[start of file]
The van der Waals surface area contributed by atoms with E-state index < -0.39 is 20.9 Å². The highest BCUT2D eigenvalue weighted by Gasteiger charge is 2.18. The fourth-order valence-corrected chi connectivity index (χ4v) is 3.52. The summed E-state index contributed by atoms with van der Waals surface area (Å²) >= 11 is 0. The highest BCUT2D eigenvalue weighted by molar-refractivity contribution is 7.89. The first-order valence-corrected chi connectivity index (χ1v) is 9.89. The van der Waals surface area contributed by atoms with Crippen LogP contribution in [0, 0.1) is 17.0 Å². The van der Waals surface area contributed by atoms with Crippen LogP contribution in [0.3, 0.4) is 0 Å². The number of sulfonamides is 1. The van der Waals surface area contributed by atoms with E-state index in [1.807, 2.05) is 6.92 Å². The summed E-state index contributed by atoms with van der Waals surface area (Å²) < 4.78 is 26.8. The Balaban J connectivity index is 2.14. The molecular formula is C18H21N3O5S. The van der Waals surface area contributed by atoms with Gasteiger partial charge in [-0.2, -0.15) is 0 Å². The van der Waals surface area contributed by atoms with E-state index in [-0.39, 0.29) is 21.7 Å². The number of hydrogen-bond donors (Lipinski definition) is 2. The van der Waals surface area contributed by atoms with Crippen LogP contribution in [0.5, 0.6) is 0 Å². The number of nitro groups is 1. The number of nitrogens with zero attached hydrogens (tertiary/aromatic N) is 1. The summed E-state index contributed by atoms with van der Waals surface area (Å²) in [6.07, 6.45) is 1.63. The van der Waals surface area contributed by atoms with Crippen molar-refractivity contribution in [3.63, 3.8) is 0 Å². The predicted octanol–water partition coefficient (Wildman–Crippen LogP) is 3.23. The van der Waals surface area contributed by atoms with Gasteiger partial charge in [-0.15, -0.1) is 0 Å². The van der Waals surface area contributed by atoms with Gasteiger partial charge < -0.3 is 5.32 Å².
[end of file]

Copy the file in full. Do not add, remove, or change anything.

The van der Waals surface area contributed by atoms with E-state index < -0.39 is 20.9 Å². The highest BCUT2D eigenvalue weighted by Gasteiger charge is 2.18. The fourth-order valence-corrected chi connectivity index (χ4v) is 3.52. The summed E-state index contributed by atoms with van der Waals surface area (Å²) >= 11 is 0. The highest BCUT2D eigenvalue weighted by molar-refractivity contribution is 7.89. The first-order valence-corrected chi connectivity index (χ1v) is 9.89. The van der Waals surface area contributed by atoms with Crippen LogP contribution in [0, 0.1) is 17.0 Å². The van der Waals surface area contributed by atoms with Crippen LogP contribution in [0.3, 0.4) is 0 Å². The number of sulfonamides is 1. The van der Waals surface area contributed by atoms with E-state index in [1.807, 2.05) is 6.92 Å². The summed E-state index contributed by atoms with van der Waals surface area (Å²) < 4.78 is 26.8. The Balaban J connectivity index is 2.14. The molecular formula is C18H21N3O5S. The van der Waals surface area contributed by atoms with Gasteiger partial charge in [-0.2, -0.15) is 0 Å². The van der Waals surface area contributed by atoms with E-state index in [-0.39, 0.29) is 21.7 Å². The number of hydrogen-bond donors (Lipinski definition) is 2. The van der Waals surface area contributed by atoms with Crippen LogP contribution in [0.5, 0.6) is 0 Å². The number of nitro groups is 1. The number of nitrogens with zero attached hydrogens (tertiary/aromatic N) is 1. The summed E-state index contributed by atoms with van der Waals surface area (Å²) in [6.07, 6.45) is 1.63. The van der Waals surface area contributed by atoms with Crippen molar-refractivity contribution in [3.63, 3.8) is 0 Å². The predicted octanol–water partition coefficient (Wildman–Crippen LogP) is 3.23. The van der Waals surface area contributed by atoms with Gasteiger partial charge in [-0.15, -0.1) is 0 Å². The van der Waals surface area contributed by atoms with Gasteiger partial charge < -0.3 is 5.32 Å².